As of 11:30 a.m.., April 15, 2020
- Wyoming: Confirmed cases of COVID-19: 287. Deaths: 2 — Recovered: 164.
- By county: Laramie County leads the state with 64 confirmed cases, followed by Teton with 58, Fremont with 42, Natrona with 34 and Campbell with 13. Two counties, Platte and Weston, have reported no cases.
- Testing: 6,329 tests had been administered and processed, according to the Wyoming Department of Health. Experts and officials agree testing numbers fall well short of the reality of the disease’s spread.
- United States: 609,685 confirmed cases, according to the Johns Hopkins Institute. Total deaths: 26,059 — Total recoveries: 49,996.
- The latest: A team from the Centers for Disease Control and Prevention has arrived in Wyoming to help state officials slow and limit the spread of COVID-19 here, according to the Wyoming Department of Health. The CDC indicated an interest in sending staff members to aid areas with relatively low levels of infection, State Health Officer Dr. Alexia Harrist said in a release, and Wyoming accepted the offer. “The idea is to help maintain lower levels of illness in locations that haven’t yet been overcome as in other areas in the country,” Harrist said in the release. The team members will help with data analysis, prevention and containment, case identification and contact tracing, among other measures, the release states. Debate heats up over whether Gov. Mark Gordon’s closing of some businesses but not issuing a stay-at-home order is inadequate or a threat to liberty. And OSHA directs employers to protect workers in a publication offering COVID-19 guidance in the workplace.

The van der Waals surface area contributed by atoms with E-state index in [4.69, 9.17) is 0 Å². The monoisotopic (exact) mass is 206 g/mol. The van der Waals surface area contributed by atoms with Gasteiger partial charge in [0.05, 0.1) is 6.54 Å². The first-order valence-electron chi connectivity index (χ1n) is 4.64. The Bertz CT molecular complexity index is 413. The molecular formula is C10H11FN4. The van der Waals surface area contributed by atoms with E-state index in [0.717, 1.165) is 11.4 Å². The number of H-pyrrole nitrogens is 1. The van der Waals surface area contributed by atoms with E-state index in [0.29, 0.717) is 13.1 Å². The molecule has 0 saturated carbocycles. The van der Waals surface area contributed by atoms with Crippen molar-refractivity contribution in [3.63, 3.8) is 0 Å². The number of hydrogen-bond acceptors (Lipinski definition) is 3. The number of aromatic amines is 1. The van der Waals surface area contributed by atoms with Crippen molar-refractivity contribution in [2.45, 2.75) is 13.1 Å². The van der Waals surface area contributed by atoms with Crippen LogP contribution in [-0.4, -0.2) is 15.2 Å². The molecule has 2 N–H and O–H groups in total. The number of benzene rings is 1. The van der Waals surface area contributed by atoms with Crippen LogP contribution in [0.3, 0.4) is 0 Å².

- More news: Workers in the hospitality and leisure industry filed 1,263 unemployment claims in the week ending April 4, more initial claims than any other group during that period, according to the latest information available from the Wyoming Department of Workforce Services. Across all state employment sectors, 4,885 workers filed initial claims that week compared to 341 claims during the same week last year. City councils in both Cheyenne and Casper rejected measures that would have empowered police to enforce state closures and other precautionary measures. Though April 15 is traditionally tax day, the deadline for 2019 returns has been extended to July 15 or beyond due to the outbreak.